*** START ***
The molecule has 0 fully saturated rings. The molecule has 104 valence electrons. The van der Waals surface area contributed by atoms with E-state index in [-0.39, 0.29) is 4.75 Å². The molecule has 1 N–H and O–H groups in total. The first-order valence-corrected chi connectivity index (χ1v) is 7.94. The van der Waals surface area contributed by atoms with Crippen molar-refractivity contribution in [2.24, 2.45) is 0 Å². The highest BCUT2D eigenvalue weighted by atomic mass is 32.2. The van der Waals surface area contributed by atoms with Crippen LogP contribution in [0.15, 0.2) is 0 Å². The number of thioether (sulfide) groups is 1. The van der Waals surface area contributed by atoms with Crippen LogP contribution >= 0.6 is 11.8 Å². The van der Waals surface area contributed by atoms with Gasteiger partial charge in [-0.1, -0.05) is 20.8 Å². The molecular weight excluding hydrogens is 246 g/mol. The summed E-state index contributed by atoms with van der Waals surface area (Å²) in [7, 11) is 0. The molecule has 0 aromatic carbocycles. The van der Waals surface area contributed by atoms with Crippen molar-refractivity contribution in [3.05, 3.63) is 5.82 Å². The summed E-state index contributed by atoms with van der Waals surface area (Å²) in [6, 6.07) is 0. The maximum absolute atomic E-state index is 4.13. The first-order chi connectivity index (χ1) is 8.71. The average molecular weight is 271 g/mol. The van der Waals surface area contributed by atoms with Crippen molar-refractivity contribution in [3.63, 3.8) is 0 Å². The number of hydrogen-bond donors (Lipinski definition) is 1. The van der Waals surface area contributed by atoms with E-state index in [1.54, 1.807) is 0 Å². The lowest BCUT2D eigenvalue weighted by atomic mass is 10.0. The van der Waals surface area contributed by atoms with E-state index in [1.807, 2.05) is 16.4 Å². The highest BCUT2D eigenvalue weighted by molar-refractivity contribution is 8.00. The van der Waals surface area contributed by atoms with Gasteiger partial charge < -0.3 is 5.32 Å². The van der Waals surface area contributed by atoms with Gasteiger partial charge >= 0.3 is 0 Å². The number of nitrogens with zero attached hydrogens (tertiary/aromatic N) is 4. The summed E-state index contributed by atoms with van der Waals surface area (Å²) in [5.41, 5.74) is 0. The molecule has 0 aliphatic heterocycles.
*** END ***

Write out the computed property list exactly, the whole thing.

The molecule has 0 fully saturated rings. The molecule has 104 valence electrons. The van der Waals surface area contributed by atoms with E-state index in [-0.39, 0.29) is 4.75 Å². The molecule has 1 N–H and O–H groups in total. The first-order valence-corrected chi connectivity index (χ1v) is 7.94. The van der Waals surface area contributed by atoms with Crippen molar-refractivity contribution in [2.24, 2.45) is 0 Å². The highest BCUT2D eigenvalue weighted by atomic mass is 32.2. The van der Waals surface area contributed by atoms with Crippen LogP contribution in [0.15, 0.2) is 0 Å². The number of thioether (sulfide) groups is 1. The van der Waals surface area contributed by atoms with Crippen LogP contribution >= 0.6 is 11.8 Å². The van der Waals surface area contributed by atoms with Gasteiger partial charge in [-0.1, -0.05) is 20.8 Å². The molecular weight excluding hydrogens is 246 g/mol. The summed E-state index contributed by atoms with van der Waals surface area (Å²) in [7, 11) is 0. The molecule has 0 aromatic carbocycles. The van der Waals surface area contributed by atoms with Crippen molar-refractivity contribution in [3.05, 3.63) is 5.82 Å². The summed E-state index contributed by atoms with van der Waals surface area (Å²) in [6, 6.07) is 0. The maximum absolute atomic E-state index is 4.13. The first-order chi connectivity index (χ1) is 8.71. The average molecular weight is 271 g/mol. The van der Waals surface area contributed by atoms with Crippen molar-refractivity contribution in [3.63, 3.8) is 0 Å². The number of hydrogen-bond donors (Lipinski definition) is 1. The van der Waals surface area contributed by atoms with E-state index in [1.54, 1.807) is 0 Å². The lowest BCUT2D eigenvalue weighted by atomic mass is 10.0. The van der Waals surface area contributed by atoms with E-state index in [1.807, 2.05) is 16.4 Å². The highest BCUT2D eigenvalue weighted by molar-refractivity contribution is 8.00. The van der Waals surface area contributed by atoms with Gasteiger partial charge < -0.3 is 5.32 Å². The van der Waals surface area contributed by atoms with Gasteiger partial charge >= 0.3 is 0 Å². The number of nitrogens with zero attached hydrogens (tertiary/aromatic N) is 4. The summed E-state index contributed by atoms with van der Waals surface area (Å²) in [5.41, 5.74) is 0. The molecule has 0 aliphatic heterocycles.